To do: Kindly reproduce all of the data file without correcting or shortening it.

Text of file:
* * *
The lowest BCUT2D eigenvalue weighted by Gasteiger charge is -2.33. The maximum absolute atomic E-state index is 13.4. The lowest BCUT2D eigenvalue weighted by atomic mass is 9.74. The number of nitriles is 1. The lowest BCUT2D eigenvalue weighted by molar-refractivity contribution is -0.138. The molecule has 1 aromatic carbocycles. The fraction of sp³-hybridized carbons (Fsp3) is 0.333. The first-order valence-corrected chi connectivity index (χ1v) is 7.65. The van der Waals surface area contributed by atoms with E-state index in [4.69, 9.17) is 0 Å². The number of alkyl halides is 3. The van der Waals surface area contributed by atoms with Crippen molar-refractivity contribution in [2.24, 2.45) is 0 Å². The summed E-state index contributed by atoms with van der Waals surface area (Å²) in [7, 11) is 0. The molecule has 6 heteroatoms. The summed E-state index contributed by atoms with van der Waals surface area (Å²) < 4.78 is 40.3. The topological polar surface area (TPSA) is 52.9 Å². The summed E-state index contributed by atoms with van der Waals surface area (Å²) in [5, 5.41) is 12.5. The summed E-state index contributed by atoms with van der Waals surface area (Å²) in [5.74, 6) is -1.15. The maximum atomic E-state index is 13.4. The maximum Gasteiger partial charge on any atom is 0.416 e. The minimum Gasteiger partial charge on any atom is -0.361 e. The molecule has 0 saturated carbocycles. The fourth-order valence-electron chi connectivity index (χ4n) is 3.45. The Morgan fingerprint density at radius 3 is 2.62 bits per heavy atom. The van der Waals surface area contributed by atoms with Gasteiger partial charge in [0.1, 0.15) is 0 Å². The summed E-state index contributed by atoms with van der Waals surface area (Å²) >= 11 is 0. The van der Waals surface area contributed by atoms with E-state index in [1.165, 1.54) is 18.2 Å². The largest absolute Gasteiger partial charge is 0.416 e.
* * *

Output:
The lowest BCUT2D eigenvalue weighted by Gasteiger charge is -2.33. The maximum absolute atomic E-state index is 13.4. The lowest BCUT2D eigenvalue weighted by atomic mass is 9.74. The number of nitriles is 1. The lowest BCUT2D eigenvalue weighted by molar-refractivity contribution is -0.138. The molecule has 1 aromatic carbocycles. The fraction of sp³-hybridized carbons (Fsp3) is 0.333. The first-order valence-corrected chi connectivity index (χ1v) is 7.65. The van der Waals surface area contributed by atoms with E-state index in [4.69, 9.17) is 0 Å². The number of alkyl halides is 3. The van der Waals surface area contributed by atoms with Crippen molar-refractivity contribution in [2.24, 2.45) is 0 Å². The summed E-state index contributed by atoms with van der Waals surface area (Å²) in [7, 11) is 0. The molecule has 6 heteroatoms. The summed E-state index contributed by atoms with van der Waals surface area (Å²) < 4.78 is 40.3. The topological polar surface area (TPSA) is 52.9 Å². The summed E-state index contributed by atoms with van der Waals surface area (Å²) in [5, 5.41) is 12.5. The summed E-state index contributed by atoms with van der Waals surface area (Å²) in [5.74, 6) is -1.15. The maximum atomic E-state index is 13.4. The maximum Gasteiger partial charge on any atom is 0.416 e. The minimum Gasteiger partial charge on any atom is -0.361 e. The molecule has 0 saturated carbocycles. The fourth-order valence-electron chi connectivity index (χ4n) is 3.45. The Morgan fingerprint density at radius 3 is 2.62 bits per heavy atom. The van der Waals surface area contributed by atoms with Gasteiger partial charge in [0.1, 0.15) is 0 Å². The summed E-state index contributed by atoms with van der Waals surface area (Å²) >= 11 is 0. The van der Waals surface area contributed by atoms with E-state index in [1.165, 1.54) is 18.2 Å². The largest absolute Gasteiger partial charge is 0.416 e.